The only daughter of the late James V of the ruling Stewart dynasty, Mary became Queen of Scots at only six days of age. She reigned from 1542 until her forced abdication in 1567. After 19 years as a prisoner of her cousin, Elizabeth I of England, Mary was executed on 8 February 1587.
Unlike Elizabeth, there was never any doubt that Mary would be a queen. Born in the middle of the momentous 16th century, Mary was to play her own significant part in this dramatic era. The expectation that she was born to rule extended to her burning ambition to be named as Elizabeth’s heir to the throne of England. This desire came to dominate Mary’s relationship with Elizabeth and, ultimately, it would prove to be a dangerous obsession which would bring about her death.
In my end is my beginning
Above: The Blairs Memorial Portrait of Mary, Queen of Scots. One of the most iconic images of Mary, it was commissioned by Elizabeth Curle, one of Mary’s closest companions during the final years of her English captivity. It represents Mary in preparation for her Catholic martyrdom on the executioner’s block © Blairs Museum Trust
Towards the end of her life, during her time in captivity as Elizabeth’s prisoner, Mary embroidered the following epitaph-like motto: “In my end is my beginning”. This has proved to be somewhat prophetic. Even more than 400 years after her death, Mary’s legacy still provokes passionate and heated debate: was she a willing agent or a wronged victim in some of the more controversial episodes of her life?
Auld and New Alliances
Early-modern Europe was dominated by large dynastic monarchies which sought alliances with each other to further their power. Marriage was a key element in cementing these alliances, and Mary was no exception. Despite the fact that Scotland was the poorer relation of the major European powers, Mary was important dynastically. She was used as a marriage pawn, first with England and then, more successfully, with France.
Renaissance and Reformation
Mary’s Europe was experiencing the great ferment of two far-reaching changes in society: the Renaissance, and the Reformation. The former had a huge impact on art, architecture, literature, philosophy and science, and mainly affected Europe’s literate elite, while the Reformation was a dramatic revolution in religion. These movements influenced not only everyday life, but also dramatically transformed European geopolitics. The continent was now divided into two hostile camps: Catholic and Protestant.
In Scotland, France and England, Mary was a contemporary of some of the most influential personalities of the Renaissance era. Along with Catherine de Medici, Mary Tudor, and Elizabeth I, Mary was one of a small group of women, Renaissance queens who – in an era still largely dominated by men – wielded considerable power.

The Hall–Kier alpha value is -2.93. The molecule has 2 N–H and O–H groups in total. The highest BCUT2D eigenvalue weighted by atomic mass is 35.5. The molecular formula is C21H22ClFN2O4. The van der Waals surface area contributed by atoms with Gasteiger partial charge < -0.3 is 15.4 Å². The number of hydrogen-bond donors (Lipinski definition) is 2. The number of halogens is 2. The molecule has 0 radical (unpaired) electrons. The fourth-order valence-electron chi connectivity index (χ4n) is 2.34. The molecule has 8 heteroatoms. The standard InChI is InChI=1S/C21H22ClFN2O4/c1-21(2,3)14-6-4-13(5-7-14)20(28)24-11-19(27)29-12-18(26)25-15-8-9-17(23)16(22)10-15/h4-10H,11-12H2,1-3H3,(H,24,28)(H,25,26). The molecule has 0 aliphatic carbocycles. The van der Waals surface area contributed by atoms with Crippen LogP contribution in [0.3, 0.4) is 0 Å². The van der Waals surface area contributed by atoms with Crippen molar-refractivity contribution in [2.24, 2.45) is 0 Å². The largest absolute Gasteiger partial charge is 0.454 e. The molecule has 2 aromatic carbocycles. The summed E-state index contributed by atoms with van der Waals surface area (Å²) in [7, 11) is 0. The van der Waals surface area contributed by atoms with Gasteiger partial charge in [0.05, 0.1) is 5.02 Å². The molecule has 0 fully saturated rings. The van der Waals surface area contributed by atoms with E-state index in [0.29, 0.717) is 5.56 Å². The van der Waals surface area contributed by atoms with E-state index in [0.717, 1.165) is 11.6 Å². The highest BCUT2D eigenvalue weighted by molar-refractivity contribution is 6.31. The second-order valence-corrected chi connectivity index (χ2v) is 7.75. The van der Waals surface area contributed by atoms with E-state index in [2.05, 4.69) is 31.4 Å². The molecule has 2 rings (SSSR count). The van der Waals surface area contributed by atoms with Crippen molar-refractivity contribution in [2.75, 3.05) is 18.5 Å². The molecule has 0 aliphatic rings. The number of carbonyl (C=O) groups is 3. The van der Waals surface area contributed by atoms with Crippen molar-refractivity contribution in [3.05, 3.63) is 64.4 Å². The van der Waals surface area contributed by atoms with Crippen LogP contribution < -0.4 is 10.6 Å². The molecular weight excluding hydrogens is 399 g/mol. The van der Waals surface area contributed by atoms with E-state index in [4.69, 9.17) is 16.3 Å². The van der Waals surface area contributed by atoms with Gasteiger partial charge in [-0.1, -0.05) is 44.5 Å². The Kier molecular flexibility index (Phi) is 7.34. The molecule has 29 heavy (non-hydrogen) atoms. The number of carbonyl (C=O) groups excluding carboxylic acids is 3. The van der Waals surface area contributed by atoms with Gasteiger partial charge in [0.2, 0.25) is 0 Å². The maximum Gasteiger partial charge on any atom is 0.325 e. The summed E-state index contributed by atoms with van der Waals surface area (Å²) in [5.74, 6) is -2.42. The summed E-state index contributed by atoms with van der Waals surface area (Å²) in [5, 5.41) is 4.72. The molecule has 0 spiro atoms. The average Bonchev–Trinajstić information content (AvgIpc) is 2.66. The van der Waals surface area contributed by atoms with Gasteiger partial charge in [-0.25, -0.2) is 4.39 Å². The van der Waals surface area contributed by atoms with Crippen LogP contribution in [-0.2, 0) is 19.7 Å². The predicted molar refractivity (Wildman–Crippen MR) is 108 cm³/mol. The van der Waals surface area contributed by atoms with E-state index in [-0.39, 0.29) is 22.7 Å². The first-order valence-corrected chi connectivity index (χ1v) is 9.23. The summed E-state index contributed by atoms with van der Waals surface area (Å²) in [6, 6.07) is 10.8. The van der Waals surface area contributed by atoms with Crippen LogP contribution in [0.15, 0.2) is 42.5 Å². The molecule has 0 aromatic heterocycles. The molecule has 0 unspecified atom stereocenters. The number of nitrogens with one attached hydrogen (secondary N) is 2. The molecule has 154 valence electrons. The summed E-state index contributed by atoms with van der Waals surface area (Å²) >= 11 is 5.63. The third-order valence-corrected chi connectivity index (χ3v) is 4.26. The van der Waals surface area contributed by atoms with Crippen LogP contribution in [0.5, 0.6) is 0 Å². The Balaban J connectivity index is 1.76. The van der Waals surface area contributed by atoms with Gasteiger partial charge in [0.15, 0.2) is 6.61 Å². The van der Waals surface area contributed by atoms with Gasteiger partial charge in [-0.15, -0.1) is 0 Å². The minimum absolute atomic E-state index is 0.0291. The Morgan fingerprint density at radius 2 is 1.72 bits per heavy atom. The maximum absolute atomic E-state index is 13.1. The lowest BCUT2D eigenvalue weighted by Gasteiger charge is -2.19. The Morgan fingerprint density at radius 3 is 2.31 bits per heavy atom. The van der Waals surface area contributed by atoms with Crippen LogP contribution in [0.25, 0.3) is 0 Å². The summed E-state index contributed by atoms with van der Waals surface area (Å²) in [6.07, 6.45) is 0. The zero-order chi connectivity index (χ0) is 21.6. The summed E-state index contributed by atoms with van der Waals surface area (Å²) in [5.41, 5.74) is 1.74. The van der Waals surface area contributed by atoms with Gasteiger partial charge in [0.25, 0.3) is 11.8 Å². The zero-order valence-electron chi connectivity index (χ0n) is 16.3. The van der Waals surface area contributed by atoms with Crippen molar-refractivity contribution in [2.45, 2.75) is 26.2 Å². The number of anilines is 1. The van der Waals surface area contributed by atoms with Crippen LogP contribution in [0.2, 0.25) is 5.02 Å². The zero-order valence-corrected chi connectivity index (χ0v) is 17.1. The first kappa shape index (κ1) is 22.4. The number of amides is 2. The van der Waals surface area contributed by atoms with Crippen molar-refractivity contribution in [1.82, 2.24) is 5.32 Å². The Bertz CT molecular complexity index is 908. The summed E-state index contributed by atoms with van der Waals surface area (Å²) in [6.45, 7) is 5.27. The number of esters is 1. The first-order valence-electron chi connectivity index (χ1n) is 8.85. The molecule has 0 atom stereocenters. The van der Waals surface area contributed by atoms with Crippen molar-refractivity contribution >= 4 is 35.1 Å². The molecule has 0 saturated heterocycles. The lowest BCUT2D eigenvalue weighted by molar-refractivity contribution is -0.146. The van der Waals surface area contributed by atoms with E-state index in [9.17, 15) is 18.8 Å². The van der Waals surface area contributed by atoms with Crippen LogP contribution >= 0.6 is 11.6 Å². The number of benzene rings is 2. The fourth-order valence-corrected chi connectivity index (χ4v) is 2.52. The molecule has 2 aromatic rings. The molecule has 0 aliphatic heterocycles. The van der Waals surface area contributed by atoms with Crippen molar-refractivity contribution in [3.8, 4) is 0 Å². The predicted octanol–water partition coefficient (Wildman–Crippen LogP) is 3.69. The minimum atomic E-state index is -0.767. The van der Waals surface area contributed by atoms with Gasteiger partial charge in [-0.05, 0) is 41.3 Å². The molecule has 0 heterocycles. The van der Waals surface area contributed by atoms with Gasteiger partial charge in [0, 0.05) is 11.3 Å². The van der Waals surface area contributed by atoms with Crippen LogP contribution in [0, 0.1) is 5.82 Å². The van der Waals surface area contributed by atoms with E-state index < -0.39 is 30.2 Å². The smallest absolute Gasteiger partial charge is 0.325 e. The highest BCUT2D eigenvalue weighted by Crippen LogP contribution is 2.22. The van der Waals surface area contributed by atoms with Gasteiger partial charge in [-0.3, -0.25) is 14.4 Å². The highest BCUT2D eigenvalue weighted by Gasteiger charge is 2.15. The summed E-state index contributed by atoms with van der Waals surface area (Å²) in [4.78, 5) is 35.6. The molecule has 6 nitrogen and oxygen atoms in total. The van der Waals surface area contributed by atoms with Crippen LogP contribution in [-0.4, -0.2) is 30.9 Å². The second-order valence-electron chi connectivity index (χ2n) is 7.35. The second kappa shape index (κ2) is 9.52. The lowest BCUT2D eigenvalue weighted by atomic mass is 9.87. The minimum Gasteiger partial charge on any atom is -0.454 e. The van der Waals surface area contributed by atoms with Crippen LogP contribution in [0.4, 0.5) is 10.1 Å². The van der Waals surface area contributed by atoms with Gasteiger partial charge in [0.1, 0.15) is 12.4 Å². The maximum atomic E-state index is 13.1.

Costume and jewellery
Above: Pendant, part of the Penicuik jewels, said to have been given to one of her supporters during her captivity, jewels being useful gifts to bind supporters to the Crown.
Mary was a striking woman who knew how to present an eye-catching and regal appearance. Tall, beautiful and graceful, with auburn hair and a fine, pale complexion, even one of her archenemies, the Protestant Reformer John Knox, described her features as “pleasing”.
Raised in one of the most sophisticated and glittering courts in Europe, she had access to the very latest Renaissance fashions. She loved fine clothing and amassed a sumptuous wardrobe of elegant and fashionable gowns and a spectacular collection of jewellery.
Jewels were essential currency for a 16th-century monarch: they displayed the majesty of monarchy and could be sold to raise cash to pay armies or debts. The gold necklace, locket and pendant, known collectively as the Penicuik jewels, are exquisite examples of some of the finest pieces of jewellery associated with Mary.
Above: The Memorial of Lord Darnley, 1567-68. © Royal Collection Trust / @ 2013 Her Majesty Queen Elizabeth.
In the small hours of 10 February 1567 an enormous explosion destroyed the lodgings at Kirk o’ Field in which Darnley, Mary’s husband and King Consort, was staying. The bodies of Darnley and his servant were found in the rubble of the building. Darnley had been murdered in mysterious circumstances, and Mary herself was implicated in the plot.
The prime suspect was the man who was to become Mary’s third husband: James Hepburn, Earl of Bothwell. How Mary dealt with this incident sealed her fate.
Rejoice don’t weep
These words of comfort were spoken by Mary to one of her servants as she faced execution.
Above: Replica of the tomb of Mary, Queen of Scots.
In a sense Mary won through in the end; her son James VI of Scots became James I of England on the death of Elizabeth in 1603. Thus, every reigning British monarch since then has been descended from Mary, rather than from Elizabeth, who died childless. So perhaps we can indeed agree with Mary’s prophetic epitaph: “In my end is my beginning”.